Over the years Mastodon have steadily become one of my favourite bands, hitting the sweet spot between the heavier and the more progressive sides to my musical tastes. Their latest album, though not quite as consistent as earlier offerings, still gives me exactly what my ears crave.
Honourable mentions –
Sonic Highways by Foo Fighters is a mixed bag, but I don’t know if the TV show is the reason for that. It has the usual Foos formula, but definitely feels like it’s lacking some bite. A bit like a soundtrack, you can’t help but see the episode each song is from when you listen to the album, which can get in the way. .5: The Gray Chapter by Slipknot came very close to taking top spot, I’m a definite fan of the light and shade that their work always encompasses and their albums are exceptionally well produced. Royal Blood by Royal Blood is the British hipster version of Queens of the Stone Age and make an impressive noise for a two-piece. I’ve just found out that Seether, Black Label Society and Emigrate both had albums out in 2014 and it’s possible they could have wound their way in here. If I was allowing compilations then Guardians of the Galaxy’s Awesome Mix Vol.1 would have taken top slot, as I’ve listened to that constantly since seeing the movie.
Gig– Pearl Jam (Milton Keynes)
An odd category, as I only went to see two bands this year (I think). 2013 had two major highpoints, Brad in Birmingham and Alice in Chains, Ghost and Walking Papers in Newport, but this show was just as good as those two concerts. 35 songs in an open air setting, one a beautiful Summer’s evening, it was pretty close to perfection. Thanks to Eddie’s anti-war rant, it’s a show that will go down in the band’s long and illustrious history too.
Honourable mention – Breed 77 at The Globe in Cardiff was another good show and the fifth time I’ve seen the Gibraltan rockers playing in my adopted home town. I was expecting them to play 2004 album Cultura in its entirety, so was a little disappointed when that wasn’t the case. The fact second guitarist Pedro Caparros was injured and not part of the line-up was also a definite shame. They did announce they return to the studio in 2015, so fingers crossed for another album in the not too distant future.
Comic – Lazarus (Image Comics)
Greg Rucka continues to write strong female characters and intelligent monthly books that never underestimate the audience. This team up with stellar artist Michael Lark has had me gripped all year and it got me back into monthly comics after I’d moved pretty exclusively to trade paperbacks. Blending action with politics, drama with sci-fi, this is the kind of book I’d aspire to write. The letters page and back matter round off a pretty perfect package.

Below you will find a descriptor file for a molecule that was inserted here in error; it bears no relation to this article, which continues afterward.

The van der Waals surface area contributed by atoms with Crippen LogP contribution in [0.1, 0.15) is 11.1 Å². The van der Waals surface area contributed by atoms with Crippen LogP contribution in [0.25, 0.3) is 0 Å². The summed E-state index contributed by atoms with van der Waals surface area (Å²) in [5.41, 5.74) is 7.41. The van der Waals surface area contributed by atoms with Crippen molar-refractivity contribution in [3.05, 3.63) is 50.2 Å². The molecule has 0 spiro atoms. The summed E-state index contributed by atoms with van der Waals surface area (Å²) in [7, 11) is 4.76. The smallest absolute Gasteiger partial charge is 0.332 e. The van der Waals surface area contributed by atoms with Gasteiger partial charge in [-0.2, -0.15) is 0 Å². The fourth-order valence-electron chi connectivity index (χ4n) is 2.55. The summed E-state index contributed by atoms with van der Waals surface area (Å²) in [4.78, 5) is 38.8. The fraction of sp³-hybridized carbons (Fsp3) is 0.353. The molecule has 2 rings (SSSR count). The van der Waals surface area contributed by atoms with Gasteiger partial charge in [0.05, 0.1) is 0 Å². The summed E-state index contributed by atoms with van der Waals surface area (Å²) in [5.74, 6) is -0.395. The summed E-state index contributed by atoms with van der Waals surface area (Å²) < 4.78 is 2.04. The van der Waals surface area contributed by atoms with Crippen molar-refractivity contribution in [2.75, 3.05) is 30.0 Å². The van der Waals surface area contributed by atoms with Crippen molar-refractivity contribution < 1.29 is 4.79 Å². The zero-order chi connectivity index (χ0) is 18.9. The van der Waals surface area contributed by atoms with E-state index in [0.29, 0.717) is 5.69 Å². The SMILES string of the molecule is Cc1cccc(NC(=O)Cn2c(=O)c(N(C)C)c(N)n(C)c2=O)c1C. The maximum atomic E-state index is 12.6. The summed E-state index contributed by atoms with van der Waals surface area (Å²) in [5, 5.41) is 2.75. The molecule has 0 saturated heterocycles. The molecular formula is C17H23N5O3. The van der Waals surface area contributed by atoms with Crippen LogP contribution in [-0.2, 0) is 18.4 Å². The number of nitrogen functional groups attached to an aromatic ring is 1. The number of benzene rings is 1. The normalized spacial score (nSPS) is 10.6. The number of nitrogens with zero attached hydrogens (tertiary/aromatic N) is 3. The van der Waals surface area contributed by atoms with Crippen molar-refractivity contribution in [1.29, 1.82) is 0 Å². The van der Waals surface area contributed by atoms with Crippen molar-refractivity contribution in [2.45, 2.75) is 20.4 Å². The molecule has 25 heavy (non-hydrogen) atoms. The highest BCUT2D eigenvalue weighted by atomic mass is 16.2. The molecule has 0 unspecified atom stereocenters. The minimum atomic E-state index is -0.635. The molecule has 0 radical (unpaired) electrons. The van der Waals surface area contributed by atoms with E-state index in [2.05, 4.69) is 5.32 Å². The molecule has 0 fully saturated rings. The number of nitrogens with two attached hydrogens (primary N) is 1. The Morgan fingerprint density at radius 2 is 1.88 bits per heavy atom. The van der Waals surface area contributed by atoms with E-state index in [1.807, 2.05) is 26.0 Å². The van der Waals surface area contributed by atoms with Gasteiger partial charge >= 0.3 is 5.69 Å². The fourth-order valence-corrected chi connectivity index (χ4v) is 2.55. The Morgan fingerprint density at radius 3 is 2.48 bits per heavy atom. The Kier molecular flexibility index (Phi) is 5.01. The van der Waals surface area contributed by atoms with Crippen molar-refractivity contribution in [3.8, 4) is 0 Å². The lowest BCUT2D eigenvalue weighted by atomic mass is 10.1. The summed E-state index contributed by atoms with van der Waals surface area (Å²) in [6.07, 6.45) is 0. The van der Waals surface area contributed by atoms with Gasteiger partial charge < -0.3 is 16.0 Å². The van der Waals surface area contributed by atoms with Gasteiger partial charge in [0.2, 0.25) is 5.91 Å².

Honourable mentions – The other book I read monthly is Rocket Racoon, spearheaded by Skottie Young for Marvel. I’ll readily admit that I picked up the book because I liked the character in the movie so much. The book’s tone is refreshingly irreverent and really good fun, making it a good counter balance to the more serious stuff I enjoy. I was playing catch up with some other series this year and like everyone else I have been loving Saga, I’m only up to the third trade at the moment or that may very well have been my choice. Revival, Southern Bastards and Zero were other books I really enjoyed in trades in 2014. It was definitely a year where Image Comics dominated my reading.
Podcast – Austin Film Festival’s On Story Podcast.
This has been the podcast that has accompanied my warm ups at the gym. It features short and insightful interviews with screenwriters and directors from the Austin Film Festival. I discovered the show last year as Shane Black was on it. Since then I’ve learned something from every single episode that I can use to further my own storytelling and approach to the craft.
Honourable Mentions- Perennial favourites like iFanboy and Word Balloon continue to set a high standard in the world of comics podcasting. Oh Comics! from Panels and hosted by iFanboy’s own Paul Montgomery and Preeti Chhibber gives a slightly more high brow look at the world of sequential storytelling. To compete all things Montgomery, his Fuzzy Typewriter podcast proved to be a very interesting accompaniment to each episode of True Detective, I have the Rise of the Planet of the Apes episode sat waiting for me to see the film. I went back to Nerdist Writers Panel Comics Edition after a break, mainly thanks to the lure of Brian K Vaughan. On the UK front Geek Syndicate, The Hat Decides ( which finally returned in December) and Comic Book Outsiders (which relaunched recently) were as consistent as ever. I have had a good time putting out Bags of Action and Steve and I have pretty much kept to a monthly schedule this year. Listen out for Predator in January.
So that was what I liked in 2014. I’m still kicking myself for not watching Fargo, although I’m listening to the Emigrate album as I type this. Here’s to some more interesting stuff in 2015.